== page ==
Allen Tobin has been an outstanding athlete in Special Olympics Missouri for 22 years. Over the years, he has competed in almost all of the sports SOMO offers and has excelled on the playing field, earning more medals than he can count! Allen was lucky enough to be selected to be part of the Special Olympics USA – Missouri softball team that won the silver medal in the 2015 Special Olympics World Games in Los Angeles. Being able to bring a silver medal and all the memories from LA back home to Missouri is one of his proudest accomplishments. Not only does Allen find joy in competing in Special Olympics, he has also taken advantage of many of the other opportunities that have been presented to him. He always jumps at the opportunity to help set up or tear down an event. Most times you don’t even have to ask him to load 10-foot bocce pipes in the dead of summer or roll up carpet from a sandy Polar Plunge beach in the freezing cold. He has also taken an active role in being a committee member for the Jimmie’s Miles for Medals event that raises money for Kansas City athletes. Allen was recently trained as a Global Messenger and has taken the skills he learned in the training to deliver exceptional speeches about his experiences with Special Olympics. With his GM training and being part of the SOMO Class of 2015, Training for Life Campus staff members know they can count on him to attend any presentation or fundraising campaign to help promote the TLC. He has also taken the leadership skills he has learned and applied them to the SOMO TV production team as a reporter. There really isn’t anything that Allen won’t jump in and do; he likes to try things out of his comfort zone and is always willing to help out the team!

Charlie moved to Savannah less than a year ago. It didn’t take him long to make friends and for an entire school to get to know him. He joined the high school wrestling and football teams while also being a part of the Special Olympics powerlifting and flag football teams. His coaches constantly comment on his positive, “Never give up,” “I can do anything” attitude. Charlie immediately made an impact on his Special Olympics teams, his school, and his community. He is always supportive, happy and determined. Charlie gives meaning to the term sportsmanship and defines character. He is a friend, teammate and an example of how just one person can make a positive influence and bring unity to so much more than just a high school. When he is not participating in sports, he volunteers for many Special Olympics events. Charlie is a new member of the Youth Activation Committee in the North Area and is very excited to start spreading the word of inclusion in his school and community.

Tim has participated in Special Olympics for more than 10 years, playing basketball, track and field and softball. Tim is a model athlete; he always has a smile on his face every time you see him. He is also a very loyal and dedicated athlete to Special Olympics. Tim is always asking his coaches and others how he can help. He is the first to show up and the last to leave. He is an outstanding fundraiser for Special Olympics. He has helped raise money for himself and his team to be able to participate at the 2010 USA Games and most recently 2015 World Games in Los Angeles. He participated in selling mums, softball fundraisers, restaurant nights, Knights of Columbus Tootsie Roll Drive and much more. He has a willingness to ask and the personality to gain the support of those he presents to. He asks not only for himself but for his teammates as well. At the 2015 World Games, he was so proud to represent this state and all Special Olympics athletes. Tim is a good athlete who sets a standard for others to follow. He has a positive attitude and helps all others he comes in contact with. He is an asset to every team he is on and he is certainly a huge asset to the Southeast Area.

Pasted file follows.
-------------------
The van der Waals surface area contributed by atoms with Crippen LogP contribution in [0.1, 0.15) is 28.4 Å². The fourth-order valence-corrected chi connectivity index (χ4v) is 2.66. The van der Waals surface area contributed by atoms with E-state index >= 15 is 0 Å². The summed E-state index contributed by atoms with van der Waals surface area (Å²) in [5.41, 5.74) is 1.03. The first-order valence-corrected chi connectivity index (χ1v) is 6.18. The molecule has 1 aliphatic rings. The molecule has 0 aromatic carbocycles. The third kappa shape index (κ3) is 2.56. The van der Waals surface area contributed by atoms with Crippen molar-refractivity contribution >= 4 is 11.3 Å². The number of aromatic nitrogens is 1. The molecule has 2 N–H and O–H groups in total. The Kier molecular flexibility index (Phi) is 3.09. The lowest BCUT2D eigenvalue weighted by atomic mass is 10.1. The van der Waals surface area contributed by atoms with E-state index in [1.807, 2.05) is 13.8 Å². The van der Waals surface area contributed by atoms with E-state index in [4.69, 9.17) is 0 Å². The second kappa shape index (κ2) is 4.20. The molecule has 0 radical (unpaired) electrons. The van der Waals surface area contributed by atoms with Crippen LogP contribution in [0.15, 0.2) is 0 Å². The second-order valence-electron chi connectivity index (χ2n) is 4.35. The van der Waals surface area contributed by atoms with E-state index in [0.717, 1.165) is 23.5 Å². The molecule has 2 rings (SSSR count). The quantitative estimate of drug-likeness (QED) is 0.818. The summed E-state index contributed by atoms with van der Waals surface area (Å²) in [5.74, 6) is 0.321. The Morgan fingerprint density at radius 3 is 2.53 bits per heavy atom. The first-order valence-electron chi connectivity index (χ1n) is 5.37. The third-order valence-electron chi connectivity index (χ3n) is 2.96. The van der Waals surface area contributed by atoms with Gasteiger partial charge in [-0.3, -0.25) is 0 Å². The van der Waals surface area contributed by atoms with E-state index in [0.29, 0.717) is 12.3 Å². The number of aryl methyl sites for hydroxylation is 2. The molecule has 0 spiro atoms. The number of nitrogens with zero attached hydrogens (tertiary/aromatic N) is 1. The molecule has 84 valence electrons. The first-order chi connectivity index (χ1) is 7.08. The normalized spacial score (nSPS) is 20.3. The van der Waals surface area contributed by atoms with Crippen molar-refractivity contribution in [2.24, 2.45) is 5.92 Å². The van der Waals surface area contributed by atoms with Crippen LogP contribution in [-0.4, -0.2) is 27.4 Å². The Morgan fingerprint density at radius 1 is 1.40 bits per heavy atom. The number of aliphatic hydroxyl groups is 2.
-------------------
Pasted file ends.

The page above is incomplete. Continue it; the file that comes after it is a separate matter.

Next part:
Seth Dye has been participating in Special Olympics for more than 13 years. He competes in bowling, basketball and track and field. He also attends as many fundraisers as he can. This year he ran in the Unified Relay Across America and carried the torch. He is also trained a Global Messenger. Seth is a team player and shows amazing sportsmanship. He is the most kindhearted person that you could ever meet and shows this in everything that he does. Seth truly leaves a lasting impression on everyone who meets him. The Southwest Area is proud to have an athlete such as Seth. He is a role model for everyone.

Greg & Paula Burns named statewide Outstanding Volunteer, others honored

All of the volunteers below were recognized for their outstanding contributions to Special Olympics Missouri from their respective areas at the SOMO Annual Awards Luncheon Jan. 16 in Branson. Each year, Special Olympics Missouri salutes those who have made significant contributions to the Special Olympics movement. Each area nominee is submitted for statewide recognition, and the overall winners were also announced at the SOMO Leadership Summit.

12473527_10208032452556398_6826551132310829192_oNORTH AREA’S OUTSTANDING VOLUNTEER: GREG & PAULA BURNS — STATEWIDE WINNER!
This husband and wife duo has volunteered for Special Olympics Missouri for more than 15 years. They started out as day-of volunteers at local events. Staff noticed a great potential with both of them, so they were asked to be on the Polar Plunge committee, then venue coordinators, and the relationship has grown from there. Paula and Greg are key members on the Polar Plunge committee, being there from the first committee meeting to the day of the event to set-up, tear down and wrap-up meeting. Paula is the head volunteer at the Plunge in the registration tent. Greg is always right beside Paula at the events doing whatever is needed behind the scenes. Paula has served on our Ladies Night Out committee for three years and has contributed so many ideas to grow this event, which doubled in its second year. Greg is there right along Paula, setting up tables, moving chairs and ladders, bringing in our decorations and then he is a celebrity waiter for the evening.